The economics of their model is problematic over the long term. They pay $50 an hour for the appraiser, they do provide some data but it is not the local MLS or appraiser data group stuff, and on the surface it doesn’t sound entirely unreasonable; there have been appraisals I did not gross $50 an hour on. Thankfully, not too many of them, but they are out there and when they happen you gotta bite the bullet anyway. As a W-2 employee, the appraiser doesn’t bite that bullet, the company does. From what I read on message boards among former inspection employees of some of these outfits, they have high turnover and limited pay (maybe ten bucks an hour driving their own cars), and if the appraiser wants more data, the inspector has to go back out again and again until the information necessary to satisfy the appraiser is obtained, and they work on a per-job basis. Now, as the appraiser, I have to be satisfied with what I have in terms of being able to produce a credible result. What’s going to happen when my time on the job starts to cost them more than they are going to collect? Well, I’m going to go the way of the dodo bird and they are going to have to move down the chain to appraisers without experience who work for less or appraisers who are willing to slap something together in the name of profitability, or the company is going to take a hit. They may take a hit on all their appraisers to begin with in hopes that eventually they can average an hour or two on their portion and the added layers of administration can somehow scrape out a profit. And to be fair, in some circumstances where all the cards fall right, this process can probably produce a credible result. But the pitfalls of where they may not are many and varied. I cannot listen to a house and I cannot smell a house from twenty miles away. Last week, I picked up on a persistent basement leak by odor; the floor had been scrubbed clean by a seller hoping that I would not pick up on it. Did I mention, an early market segment one vendor is targeting is FNMA REOs? We’ll see how that works out.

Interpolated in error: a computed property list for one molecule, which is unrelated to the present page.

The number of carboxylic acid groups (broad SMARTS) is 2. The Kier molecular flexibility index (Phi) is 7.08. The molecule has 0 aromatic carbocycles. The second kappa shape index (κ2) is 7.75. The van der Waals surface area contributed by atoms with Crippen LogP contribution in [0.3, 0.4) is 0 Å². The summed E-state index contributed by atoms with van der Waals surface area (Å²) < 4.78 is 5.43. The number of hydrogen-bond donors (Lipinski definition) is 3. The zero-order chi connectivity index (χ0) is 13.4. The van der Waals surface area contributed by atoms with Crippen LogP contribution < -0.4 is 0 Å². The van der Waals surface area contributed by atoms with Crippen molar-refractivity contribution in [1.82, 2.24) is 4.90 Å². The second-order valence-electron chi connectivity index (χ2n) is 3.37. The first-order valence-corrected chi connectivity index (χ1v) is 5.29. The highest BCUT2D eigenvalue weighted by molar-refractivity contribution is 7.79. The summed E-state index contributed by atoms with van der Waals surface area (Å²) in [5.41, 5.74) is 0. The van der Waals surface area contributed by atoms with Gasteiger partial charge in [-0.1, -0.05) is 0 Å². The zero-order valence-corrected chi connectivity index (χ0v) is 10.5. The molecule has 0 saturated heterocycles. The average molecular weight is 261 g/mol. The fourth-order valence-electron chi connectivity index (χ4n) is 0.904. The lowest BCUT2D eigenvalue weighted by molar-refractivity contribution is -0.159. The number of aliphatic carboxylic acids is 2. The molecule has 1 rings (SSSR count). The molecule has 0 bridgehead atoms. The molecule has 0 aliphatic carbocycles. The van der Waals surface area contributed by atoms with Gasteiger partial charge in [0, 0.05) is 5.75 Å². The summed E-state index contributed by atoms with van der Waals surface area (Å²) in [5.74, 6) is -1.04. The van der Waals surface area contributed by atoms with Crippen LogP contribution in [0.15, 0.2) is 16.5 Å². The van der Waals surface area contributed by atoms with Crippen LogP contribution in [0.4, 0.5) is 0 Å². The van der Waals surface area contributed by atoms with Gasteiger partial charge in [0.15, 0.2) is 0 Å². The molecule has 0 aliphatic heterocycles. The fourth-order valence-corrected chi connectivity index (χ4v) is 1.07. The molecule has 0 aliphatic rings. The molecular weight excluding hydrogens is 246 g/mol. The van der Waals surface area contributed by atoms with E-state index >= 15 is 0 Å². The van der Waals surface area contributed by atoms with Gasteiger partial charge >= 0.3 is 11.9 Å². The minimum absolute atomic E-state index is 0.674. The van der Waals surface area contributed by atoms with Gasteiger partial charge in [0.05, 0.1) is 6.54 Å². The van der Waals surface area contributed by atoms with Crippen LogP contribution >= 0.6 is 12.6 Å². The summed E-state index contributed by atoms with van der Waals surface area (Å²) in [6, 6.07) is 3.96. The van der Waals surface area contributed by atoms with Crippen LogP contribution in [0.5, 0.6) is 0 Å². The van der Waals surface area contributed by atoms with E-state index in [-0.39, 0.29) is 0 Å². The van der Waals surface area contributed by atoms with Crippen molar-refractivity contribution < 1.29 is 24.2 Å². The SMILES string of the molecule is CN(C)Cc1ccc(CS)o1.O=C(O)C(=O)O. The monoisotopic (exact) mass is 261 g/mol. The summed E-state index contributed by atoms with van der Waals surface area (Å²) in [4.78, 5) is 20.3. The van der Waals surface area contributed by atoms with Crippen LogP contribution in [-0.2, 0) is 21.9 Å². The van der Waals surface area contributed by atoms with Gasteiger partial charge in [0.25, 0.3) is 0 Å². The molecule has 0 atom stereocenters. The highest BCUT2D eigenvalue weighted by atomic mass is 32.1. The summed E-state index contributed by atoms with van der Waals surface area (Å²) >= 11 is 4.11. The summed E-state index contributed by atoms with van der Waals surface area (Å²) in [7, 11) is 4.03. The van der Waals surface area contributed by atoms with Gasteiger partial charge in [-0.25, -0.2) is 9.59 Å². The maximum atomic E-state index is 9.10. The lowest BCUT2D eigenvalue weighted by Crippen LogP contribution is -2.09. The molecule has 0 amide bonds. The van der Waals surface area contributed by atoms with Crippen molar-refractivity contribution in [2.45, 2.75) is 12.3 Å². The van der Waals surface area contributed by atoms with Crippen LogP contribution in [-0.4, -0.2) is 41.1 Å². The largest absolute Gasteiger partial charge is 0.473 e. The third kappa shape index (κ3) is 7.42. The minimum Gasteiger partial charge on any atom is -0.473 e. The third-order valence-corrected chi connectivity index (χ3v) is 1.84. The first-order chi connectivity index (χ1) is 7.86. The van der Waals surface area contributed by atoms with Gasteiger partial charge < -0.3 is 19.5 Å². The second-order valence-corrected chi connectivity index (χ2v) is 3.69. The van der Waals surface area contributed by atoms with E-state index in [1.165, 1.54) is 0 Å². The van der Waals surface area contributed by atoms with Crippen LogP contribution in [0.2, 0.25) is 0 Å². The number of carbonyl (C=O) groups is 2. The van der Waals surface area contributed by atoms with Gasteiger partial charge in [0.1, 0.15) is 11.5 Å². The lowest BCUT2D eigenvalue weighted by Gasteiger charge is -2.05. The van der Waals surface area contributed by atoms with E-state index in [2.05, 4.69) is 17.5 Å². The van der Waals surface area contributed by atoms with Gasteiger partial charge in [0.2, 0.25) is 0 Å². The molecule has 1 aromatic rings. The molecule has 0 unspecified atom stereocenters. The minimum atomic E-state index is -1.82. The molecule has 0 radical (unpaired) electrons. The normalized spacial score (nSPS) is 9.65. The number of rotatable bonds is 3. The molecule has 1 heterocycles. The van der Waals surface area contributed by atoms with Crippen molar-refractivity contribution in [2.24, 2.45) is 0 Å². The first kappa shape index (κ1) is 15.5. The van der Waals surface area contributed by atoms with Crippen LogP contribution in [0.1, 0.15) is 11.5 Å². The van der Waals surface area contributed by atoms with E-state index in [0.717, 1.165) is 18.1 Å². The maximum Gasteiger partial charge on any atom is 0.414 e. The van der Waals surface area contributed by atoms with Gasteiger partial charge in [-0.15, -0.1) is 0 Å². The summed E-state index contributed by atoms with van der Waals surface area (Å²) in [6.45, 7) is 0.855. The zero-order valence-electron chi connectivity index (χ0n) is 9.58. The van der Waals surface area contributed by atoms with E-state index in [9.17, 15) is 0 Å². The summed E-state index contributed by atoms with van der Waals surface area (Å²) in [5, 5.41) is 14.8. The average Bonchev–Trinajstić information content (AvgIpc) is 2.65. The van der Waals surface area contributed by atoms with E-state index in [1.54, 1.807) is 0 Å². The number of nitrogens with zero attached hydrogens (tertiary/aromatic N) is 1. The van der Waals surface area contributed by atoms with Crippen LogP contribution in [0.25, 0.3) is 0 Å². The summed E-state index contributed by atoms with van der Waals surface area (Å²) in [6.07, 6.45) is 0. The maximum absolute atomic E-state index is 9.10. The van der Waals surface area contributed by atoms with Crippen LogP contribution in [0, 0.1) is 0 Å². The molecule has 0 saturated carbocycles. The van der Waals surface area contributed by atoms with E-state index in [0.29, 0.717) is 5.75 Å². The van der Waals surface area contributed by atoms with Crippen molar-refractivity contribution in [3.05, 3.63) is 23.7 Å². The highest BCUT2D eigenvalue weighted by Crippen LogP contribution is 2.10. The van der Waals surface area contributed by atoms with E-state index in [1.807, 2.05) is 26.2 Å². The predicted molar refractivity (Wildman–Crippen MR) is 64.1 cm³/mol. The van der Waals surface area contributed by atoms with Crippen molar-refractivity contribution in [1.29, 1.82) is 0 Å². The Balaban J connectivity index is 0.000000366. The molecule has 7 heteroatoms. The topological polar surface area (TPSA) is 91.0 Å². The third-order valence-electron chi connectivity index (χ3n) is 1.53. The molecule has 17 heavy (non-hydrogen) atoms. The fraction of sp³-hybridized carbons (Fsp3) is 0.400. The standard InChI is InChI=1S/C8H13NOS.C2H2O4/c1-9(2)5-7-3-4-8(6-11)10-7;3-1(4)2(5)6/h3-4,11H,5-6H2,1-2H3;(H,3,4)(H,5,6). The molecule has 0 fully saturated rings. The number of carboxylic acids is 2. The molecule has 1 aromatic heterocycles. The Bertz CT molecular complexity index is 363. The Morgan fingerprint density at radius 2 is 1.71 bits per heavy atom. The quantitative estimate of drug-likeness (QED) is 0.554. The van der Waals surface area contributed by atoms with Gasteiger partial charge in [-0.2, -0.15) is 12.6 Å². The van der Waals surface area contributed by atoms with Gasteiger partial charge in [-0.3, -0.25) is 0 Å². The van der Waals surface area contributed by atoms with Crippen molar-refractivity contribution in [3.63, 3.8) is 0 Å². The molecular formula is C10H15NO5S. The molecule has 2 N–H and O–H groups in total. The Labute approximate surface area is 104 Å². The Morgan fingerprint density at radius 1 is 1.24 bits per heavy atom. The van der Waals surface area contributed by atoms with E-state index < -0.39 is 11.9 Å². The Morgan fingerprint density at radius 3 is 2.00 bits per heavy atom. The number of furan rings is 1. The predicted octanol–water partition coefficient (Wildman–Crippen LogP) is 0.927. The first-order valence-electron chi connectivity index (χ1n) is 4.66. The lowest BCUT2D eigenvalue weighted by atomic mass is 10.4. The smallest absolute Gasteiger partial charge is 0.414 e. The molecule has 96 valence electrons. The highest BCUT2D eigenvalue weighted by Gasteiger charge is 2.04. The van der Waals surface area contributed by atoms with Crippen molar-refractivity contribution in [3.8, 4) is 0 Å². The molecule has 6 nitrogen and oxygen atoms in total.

I was interested in how this works, what the local product will look like, the quality and quantity and sourcing of their data, really, just how the whole process will work. After a couple of calls from a chief appraiser, I agreed to give it a trial whirl, out of curiosity if anything else. I’ve done an hour online with one of their trainers (and I got paid for it), and have another webinar I will get paid to watch, but so far, no actual work. The only way this thing would have real staying power with the experienced appraisers is if our work volume is so reduced that we figure making bank on what translates to about a nine-hour appraisal is worthwhile. I know, I save on gas and can maybe work more efficiently in a sense of the word, but there are still a lot of expenses in our business and that $50 an hour is not what it looks like to a lay person. But hey, if I am slack and can pick up a couple of hundred bucks a month here and there and learn about the products being offered in the marketplace, I’ll go along, but only so long as I believe, personally, that I can produce a credible result within the confines of this process and where it is profitable to me.